The fact that the interface varies a little in each handset, website, and mobile app adds to the challenge. At times, older users almost immediately forget the steps they have to follow, and it takes a month of regular use before they are confident.

Some 9 per cent of India's population is over the age of 60. A 2016 study by Ericsson, aimed mainly at identifying growth opportunities in the mobile broadband sector, noted that there has been an increase in mobile broadband use in people over the age of 50. The primary motivations for them are to stay connected with loved ones, indulge in activities later in life, keep pace with the younger generation and follow work-related news.

Seniors have started warming up to the idea of logging on to the internet with their phones, agrees Dignity's Sreenivasan.

The group's main need, the Ericsson study identified, is "support in using smartphone features and digital services". Indeed, while many older users have hi-tech apparatus, they lack technical acumen. They are often gifted gadgets by enthusiastic relatives and most are not aware of the various models of smartphones, usually referring to their handsets simply as "an iPhone" or "a Motorola". However, while this group views technology as complicated, it recognises the value of using smartphones.

PewResearchCenter found through surveys that older Americans are less likely to have broadband or smartphones, but among those who do, a majority say it is a "liberating" experience. 

These sentiments are echoed in Juhu's Vidyanidhi Info Tech Academy (VITA) that has offered computer lessons to seniors since 2004. A smartphone and tablet assistance programme was added this December.

Bandra resident Chander Nangia, who is a regular these days, says the internet acts as "the best secretary". He has learnt to look up numbers and addresses. The other favourites in this class are YouTube, which allows them to find old songs, and WhatsApp, where they can exchange shayari.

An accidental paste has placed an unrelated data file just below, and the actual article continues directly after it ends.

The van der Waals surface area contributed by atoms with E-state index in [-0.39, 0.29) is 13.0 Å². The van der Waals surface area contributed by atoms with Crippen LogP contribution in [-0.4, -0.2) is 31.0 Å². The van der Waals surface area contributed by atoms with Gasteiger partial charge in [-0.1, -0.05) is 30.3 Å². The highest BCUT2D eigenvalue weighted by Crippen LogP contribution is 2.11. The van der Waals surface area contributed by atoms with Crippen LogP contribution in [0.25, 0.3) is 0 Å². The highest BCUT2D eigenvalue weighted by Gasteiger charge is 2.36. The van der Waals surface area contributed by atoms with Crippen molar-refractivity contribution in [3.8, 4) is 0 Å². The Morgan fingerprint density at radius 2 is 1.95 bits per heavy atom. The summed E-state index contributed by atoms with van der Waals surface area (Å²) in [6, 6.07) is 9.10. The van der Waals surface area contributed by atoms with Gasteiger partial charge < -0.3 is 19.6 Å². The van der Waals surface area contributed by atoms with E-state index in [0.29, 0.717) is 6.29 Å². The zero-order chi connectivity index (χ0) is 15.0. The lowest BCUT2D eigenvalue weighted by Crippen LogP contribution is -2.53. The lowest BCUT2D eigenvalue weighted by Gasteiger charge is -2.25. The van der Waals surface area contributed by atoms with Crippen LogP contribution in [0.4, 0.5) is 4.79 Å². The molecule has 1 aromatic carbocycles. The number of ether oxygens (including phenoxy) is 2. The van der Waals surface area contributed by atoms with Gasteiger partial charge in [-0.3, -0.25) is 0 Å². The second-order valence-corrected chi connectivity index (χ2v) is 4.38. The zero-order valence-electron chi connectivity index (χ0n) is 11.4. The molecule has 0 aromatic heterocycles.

Unlike the Pune service, the classes in Juhu are paid-for. The Rs 3,000 fee for a period of one-and-a-half months is affordable for the students are from affluent families in Juhu, Bandra and Andheri. The school thinks a higher fee would deter them because investing in seniors is not really seen as profitable.

Master of None

IMAGE: The digital revolution has intensified the generation gap worldwide. In the semi-autobiographical Netflix show Master of None, creator Aziz Ansari wrote a full episode around his father having problems with the iPad.

Even if both his children are employed in the field of computers, 77-year-old Ashok Mehta says they could not help him learn. "My repeated questions irritated them." His confession is met with a series of knowing nods.

"They want to explain but they don't have the time or patience," says fellow senior Hansa Gosalia. "If there was a problem, I waited for them to come back home and solve it."

The classroom feels almost like a support group, where everyone is connected by a common goal and age bracket. Seniors are comfortable learning from strangers, says VITA founder Savita Thakur.

Vaishali Shah, the course trainer, says the job needs patience and care. Everyone has different priorities. Gosalia, for instance, has never used a desktop but wants to master using the tablet, so she can play Solitaire.

Every tiny accomplishment results in a high magnitude of delight here. When one of the elderly students managed to Google the number for an ice cream parlour online, she was pleased and ordered some for her classmates. 

The digital revolution has intensified the generation gap worldwide. In the semi-autobiographical Netflix show Master of None, creator Aziz Ansari wrote a full episode around his father having problems with the iPad. When he boasts about having taken a lot of photos on their New Zealand trip, his family corrects him, "No, you just took one long video." 

On occasion, hours after their class, one of Bhide's elderly students will mistakenly dial her on WhatsApp, but she says that is a good thing. "It just means they are practising at home."

Ranjita Ganesan